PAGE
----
Fire has no boundaries (except for water), whether you live in the bush or an inner-city home, fire can impact us all. I am no hero but living and working in a bushfire area, being prepared and taking responsibility for my environment is the one thing I can do.
My fire plan is to leave, but if I cannot this is my plan
No. 1 Self-Protection
The way we dress in times of fire can mean the difference between life and death. Protecting ourselves from radiant heat does not mean buying lots of gear, check or wardrobe for natural fibres such as wool, heavy cotton, hat and leather closed shoes.
Here’s my gorgeous ensemble includes
- Felt hat
- Cotton scarf
- Goggles and face mask
- Leather gloves
- Wool socks and leather boots
With heat being known to exceed 1200 degrees during a bushfire, staying hydrated is critically important, so ensure you have a lot of water on hand.
For further information on how to prepare for fire check out
NSW RFS Plan and Prepare
Queensland Rural Fire Service
Tasmania Tasmania Fire Service
South Australia Country Fire Service
Victoria CFA Plan and Prepare for Fires
N0. 2 What do I take?
Think about what you, your family and pets require to live day to day- clothes, medicines, special foods etc.
- Pack an overnight bag with change of clothes and toiletries
- Medications and first aid kit
- Mobile phone and charger
- Battery operated radio, spare batteries
- Hard drive
- Jewellery, photos and valuable
- Wallet, Purse
- Insurance- House, car, health, motor bike, boat etc
- Bank Account details
- Utilities- Power
- Vehicle registration
- Investment Portfolio
- Certificates- Birth, Marriage, Education, Qualifications
- Suitable transport carriers or leach
- Dietary requirements
- Food and drinking water
- Familiar item, toy, bed, treats to reduce stress
No. 3 Stay safe and informed
Living in rural areas often comes with black spot, meaning little or no mobile coverage. Investing in a battery operated radio and tuning to your local ABC radio is your best method to stay informed.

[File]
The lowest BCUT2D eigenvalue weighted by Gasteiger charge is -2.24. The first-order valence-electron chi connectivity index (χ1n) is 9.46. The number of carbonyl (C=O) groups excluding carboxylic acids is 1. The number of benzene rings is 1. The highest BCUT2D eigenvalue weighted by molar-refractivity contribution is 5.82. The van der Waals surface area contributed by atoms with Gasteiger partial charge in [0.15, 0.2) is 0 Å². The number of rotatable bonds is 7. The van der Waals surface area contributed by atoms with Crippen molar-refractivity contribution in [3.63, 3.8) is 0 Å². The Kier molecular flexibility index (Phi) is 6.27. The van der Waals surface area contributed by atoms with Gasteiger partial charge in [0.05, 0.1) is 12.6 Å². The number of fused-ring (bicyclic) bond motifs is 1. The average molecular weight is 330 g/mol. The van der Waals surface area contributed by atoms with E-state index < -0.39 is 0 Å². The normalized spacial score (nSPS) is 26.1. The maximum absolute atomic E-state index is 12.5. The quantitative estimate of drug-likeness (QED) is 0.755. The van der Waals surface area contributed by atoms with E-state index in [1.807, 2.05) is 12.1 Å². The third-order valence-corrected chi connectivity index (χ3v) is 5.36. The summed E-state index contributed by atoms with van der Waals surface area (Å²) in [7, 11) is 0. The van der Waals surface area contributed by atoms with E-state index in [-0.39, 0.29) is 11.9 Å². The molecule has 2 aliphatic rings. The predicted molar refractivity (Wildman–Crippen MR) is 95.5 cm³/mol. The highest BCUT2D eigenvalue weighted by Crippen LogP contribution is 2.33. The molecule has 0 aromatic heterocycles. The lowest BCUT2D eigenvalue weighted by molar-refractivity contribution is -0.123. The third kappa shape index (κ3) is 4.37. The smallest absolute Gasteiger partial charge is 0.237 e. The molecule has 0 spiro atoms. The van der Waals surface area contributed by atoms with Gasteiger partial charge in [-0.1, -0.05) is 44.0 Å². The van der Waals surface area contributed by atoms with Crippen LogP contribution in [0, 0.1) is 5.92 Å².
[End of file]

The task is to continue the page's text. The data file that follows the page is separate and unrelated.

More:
When preparing to leave be sure you have a woollen blanket and water in your car. Ensure you have a full tank of fuel; this is something you can organise the day before you leave. Power supply is often disrupted during a bushfire, think about where you park your car, if parked in a garage door with electric door, take into consideration the time and effort to open the door, consider parking it outside as this is one less thing to worry about.
No 4. Shared Responsibility
Since August 2019, Australia has experienced devastating fires, as I write this 19 people have died, 28 people missing in Victoria alone, with an estimated 15 million acres destroyed, 1300 homes and an estimated 450 million wildlife have been destroyed.
Scientist have linked these devastating fires to climate change, how we turn this situation around is something we all need to take responsibility. For tips on how to reduce your carbon footprint check out The 10R’s© Eco Organiser®
In the meantime, with emergency services stretched to their limits we have a responsibility to reduce fuel loads around our homes and make our communities safer. The time will come to donate quality items, but now we can contribute be clearing our waste, rubbish and clutter from around our homes and community.
Organise a community clean up groups help out a neighbour that may have difficulty cleaning their gutters. Contact your local animal shelter and ask what they need to support injured wildlife.
And when these fires are finally out and we tally up the cost of climate change, I ask you to rethink
- Is this the future I want?
- What am I prepared to give up to reduce my carbon footprint?
“live simply, so others can simply live” my hero Gandhi